Why Spanish wine could benefit from rising living costs
The UK director of a major Spanish wine producer has suggested that Spain could benefit from a fall in people’s real disposable incomes, but warned that “tough” times are coming for the trade.
During a discussion with db at ProWein earlier this month, Richard Cochrane, who is the managing director of Félix Solís UK, said that the drinks trade was going to have a difficult year, but that good-value wines, which Spain specialises in, could see increasing demand.
“The UK wine market has had a tough journey,” began Cochrane, who heads up the UK subsidiary of Spain’s Félix Solís Avantis.
Continuing he said, “We had the collapse of the on-trade due to Covid, and then we’ve seen inflation in the last 12 months on the back of rising energy costs, and, as a result, a huge increase in the cost of glass – which is outside the control of anyone in the industry.”
Consequently, he recorded how we are now starting to see these rising costs reflected in the price of wine on shelves and lists, and, as a result, a decline in demand, which Cochrane said “is not going to disappear: I expect to see challenging numbers over the next 12 months.”
However, he noted that Spain is the source of some of the “most affordable” wine in the UK, commenting that “whether it’s entry level or from a DO, it is great value”.
He added, “Spain’s value at all prices remains hugely relevant during the cost-of-living crisis… so you might find that Spain fares less badly [in the coming 12 months].”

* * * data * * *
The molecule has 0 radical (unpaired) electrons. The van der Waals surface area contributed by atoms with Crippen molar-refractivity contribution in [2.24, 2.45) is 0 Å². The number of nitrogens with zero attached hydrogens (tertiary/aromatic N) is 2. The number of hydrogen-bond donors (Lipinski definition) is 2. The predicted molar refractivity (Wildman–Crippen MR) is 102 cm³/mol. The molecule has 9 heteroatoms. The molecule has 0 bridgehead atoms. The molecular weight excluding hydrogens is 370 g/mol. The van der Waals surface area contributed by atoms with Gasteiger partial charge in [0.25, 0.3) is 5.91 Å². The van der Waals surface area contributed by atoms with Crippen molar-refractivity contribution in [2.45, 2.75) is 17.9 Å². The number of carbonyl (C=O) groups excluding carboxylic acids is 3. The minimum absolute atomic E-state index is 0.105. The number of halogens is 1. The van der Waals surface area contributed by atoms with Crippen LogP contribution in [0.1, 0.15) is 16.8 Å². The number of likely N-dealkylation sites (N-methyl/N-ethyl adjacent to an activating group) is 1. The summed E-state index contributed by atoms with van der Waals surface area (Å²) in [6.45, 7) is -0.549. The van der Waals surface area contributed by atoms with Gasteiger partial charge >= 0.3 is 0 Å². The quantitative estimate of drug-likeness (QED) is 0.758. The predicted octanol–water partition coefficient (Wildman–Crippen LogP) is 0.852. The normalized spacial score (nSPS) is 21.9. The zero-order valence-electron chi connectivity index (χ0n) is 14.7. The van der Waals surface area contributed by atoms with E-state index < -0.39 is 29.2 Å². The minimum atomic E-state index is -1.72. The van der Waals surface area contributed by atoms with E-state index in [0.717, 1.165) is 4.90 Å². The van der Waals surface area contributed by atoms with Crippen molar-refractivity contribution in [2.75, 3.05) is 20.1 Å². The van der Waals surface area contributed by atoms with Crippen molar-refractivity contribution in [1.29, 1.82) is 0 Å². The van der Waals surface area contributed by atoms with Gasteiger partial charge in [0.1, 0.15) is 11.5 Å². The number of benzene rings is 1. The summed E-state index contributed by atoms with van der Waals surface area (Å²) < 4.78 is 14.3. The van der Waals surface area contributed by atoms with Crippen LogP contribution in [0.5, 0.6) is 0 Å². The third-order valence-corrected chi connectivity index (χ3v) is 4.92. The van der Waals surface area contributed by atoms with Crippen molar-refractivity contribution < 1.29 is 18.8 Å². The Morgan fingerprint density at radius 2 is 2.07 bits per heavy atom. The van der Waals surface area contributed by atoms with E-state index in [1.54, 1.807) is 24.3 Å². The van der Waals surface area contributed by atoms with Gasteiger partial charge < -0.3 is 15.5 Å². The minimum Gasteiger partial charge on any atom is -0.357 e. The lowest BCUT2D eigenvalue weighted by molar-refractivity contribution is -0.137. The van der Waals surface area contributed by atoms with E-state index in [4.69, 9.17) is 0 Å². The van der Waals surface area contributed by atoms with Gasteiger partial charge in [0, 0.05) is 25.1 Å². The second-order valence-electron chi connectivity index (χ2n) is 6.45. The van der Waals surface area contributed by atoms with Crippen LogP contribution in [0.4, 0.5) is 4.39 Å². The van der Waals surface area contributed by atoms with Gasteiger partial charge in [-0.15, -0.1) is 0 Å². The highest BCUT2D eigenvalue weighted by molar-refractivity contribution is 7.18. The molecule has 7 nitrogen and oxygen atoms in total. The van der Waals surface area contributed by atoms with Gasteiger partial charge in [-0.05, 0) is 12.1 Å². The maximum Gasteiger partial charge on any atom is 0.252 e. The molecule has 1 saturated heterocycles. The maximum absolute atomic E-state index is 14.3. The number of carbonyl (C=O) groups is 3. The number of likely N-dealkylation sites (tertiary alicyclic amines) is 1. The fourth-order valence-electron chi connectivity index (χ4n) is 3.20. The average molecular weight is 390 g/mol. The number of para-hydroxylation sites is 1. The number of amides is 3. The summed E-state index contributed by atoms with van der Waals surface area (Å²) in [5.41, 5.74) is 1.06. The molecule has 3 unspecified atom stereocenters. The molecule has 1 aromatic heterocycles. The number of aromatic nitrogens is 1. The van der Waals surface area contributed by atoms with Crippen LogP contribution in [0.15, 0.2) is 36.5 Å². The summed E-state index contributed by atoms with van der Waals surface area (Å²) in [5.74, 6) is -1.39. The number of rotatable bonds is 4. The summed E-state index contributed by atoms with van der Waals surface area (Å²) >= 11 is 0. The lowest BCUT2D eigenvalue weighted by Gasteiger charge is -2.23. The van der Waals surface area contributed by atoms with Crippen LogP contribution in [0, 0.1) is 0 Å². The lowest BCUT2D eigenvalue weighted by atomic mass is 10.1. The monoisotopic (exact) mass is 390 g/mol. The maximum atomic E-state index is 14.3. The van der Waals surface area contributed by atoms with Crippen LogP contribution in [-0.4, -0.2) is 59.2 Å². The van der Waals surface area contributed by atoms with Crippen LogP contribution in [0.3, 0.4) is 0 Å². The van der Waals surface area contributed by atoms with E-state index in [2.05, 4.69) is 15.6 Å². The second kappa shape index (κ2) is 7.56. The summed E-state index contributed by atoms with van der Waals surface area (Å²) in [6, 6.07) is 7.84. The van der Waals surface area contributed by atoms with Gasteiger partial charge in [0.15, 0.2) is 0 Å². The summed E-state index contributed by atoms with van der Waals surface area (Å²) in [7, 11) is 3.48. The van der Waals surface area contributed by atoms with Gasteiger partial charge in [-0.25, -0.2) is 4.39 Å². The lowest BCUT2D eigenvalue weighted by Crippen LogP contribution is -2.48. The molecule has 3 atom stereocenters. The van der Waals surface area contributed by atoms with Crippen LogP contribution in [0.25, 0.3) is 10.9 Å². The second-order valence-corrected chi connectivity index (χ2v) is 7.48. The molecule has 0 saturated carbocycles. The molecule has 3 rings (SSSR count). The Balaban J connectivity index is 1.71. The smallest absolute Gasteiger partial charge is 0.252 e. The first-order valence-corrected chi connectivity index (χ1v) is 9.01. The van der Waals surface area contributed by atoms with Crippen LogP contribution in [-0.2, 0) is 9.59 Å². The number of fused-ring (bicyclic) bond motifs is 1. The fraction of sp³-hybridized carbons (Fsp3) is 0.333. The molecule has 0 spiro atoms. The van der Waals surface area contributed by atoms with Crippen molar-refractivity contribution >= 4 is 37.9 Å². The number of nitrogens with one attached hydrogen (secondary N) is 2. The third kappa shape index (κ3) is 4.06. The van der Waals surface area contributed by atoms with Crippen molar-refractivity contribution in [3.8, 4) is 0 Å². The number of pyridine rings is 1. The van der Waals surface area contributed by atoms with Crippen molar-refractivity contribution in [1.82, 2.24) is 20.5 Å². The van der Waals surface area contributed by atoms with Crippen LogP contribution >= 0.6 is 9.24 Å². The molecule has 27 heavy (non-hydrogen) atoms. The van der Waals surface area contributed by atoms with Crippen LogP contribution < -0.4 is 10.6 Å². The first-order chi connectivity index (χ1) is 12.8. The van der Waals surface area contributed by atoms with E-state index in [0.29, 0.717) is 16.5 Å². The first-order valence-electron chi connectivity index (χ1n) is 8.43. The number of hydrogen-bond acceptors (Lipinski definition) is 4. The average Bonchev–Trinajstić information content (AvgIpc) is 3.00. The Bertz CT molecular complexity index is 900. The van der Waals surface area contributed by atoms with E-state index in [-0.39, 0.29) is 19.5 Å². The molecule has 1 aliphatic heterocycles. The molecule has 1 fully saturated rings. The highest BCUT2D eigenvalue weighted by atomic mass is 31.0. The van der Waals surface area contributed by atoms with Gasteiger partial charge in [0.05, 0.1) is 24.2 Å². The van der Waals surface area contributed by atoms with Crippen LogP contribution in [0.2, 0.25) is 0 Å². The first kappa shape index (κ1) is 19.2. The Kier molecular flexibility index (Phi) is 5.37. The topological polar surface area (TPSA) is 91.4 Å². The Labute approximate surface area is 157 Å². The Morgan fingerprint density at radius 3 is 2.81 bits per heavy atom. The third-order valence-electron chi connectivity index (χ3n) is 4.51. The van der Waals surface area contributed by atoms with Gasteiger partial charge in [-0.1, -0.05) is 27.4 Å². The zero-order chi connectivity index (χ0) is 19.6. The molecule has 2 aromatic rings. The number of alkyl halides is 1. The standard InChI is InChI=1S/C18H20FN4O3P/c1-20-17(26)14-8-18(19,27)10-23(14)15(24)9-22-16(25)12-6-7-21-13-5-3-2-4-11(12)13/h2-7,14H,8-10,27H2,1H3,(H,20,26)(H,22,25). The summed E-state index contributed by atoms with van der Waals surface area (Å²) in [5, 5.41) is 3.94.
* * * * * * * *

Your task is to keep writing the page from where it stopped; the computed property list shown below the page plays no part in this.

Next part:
By way of example, he said that Félix Solís, “which tries to bring some of the best value wines in the world,” had enjoyed growing sales last year, against an overall decline in volume sales in the UK.
“We grew again last year in volume and value,” he said, adding, “People see us as affordable and reliable.”
Commenting that the wines of Félix Solís “win lots of medals”, he commented that wines such as Mucho Mas, The Guv’nor and Viña Albali “offer reassurance at a price that’s not out of reach, and that’s going to be more critical than ever as people feel the squeeze.”
Concluding he said, “Of course we are concerned, but we are trying to get our strategy right so we are in a place that people will turn to.”
As part of that, as previously reported by db, Felix Solis Avantis has made a €70 million investment in a fully-automated barrel-storage facility at its headquarters in central Spain to make efficiency savings in the long term.
With the new building, which is 18 stories high, Félix Solís Avantis can hold as many as 130,000 barrels in one place, while significantly improving efficiencies, including staffing costs, with the whole operation requiring just two people to manage it, down from 12 before.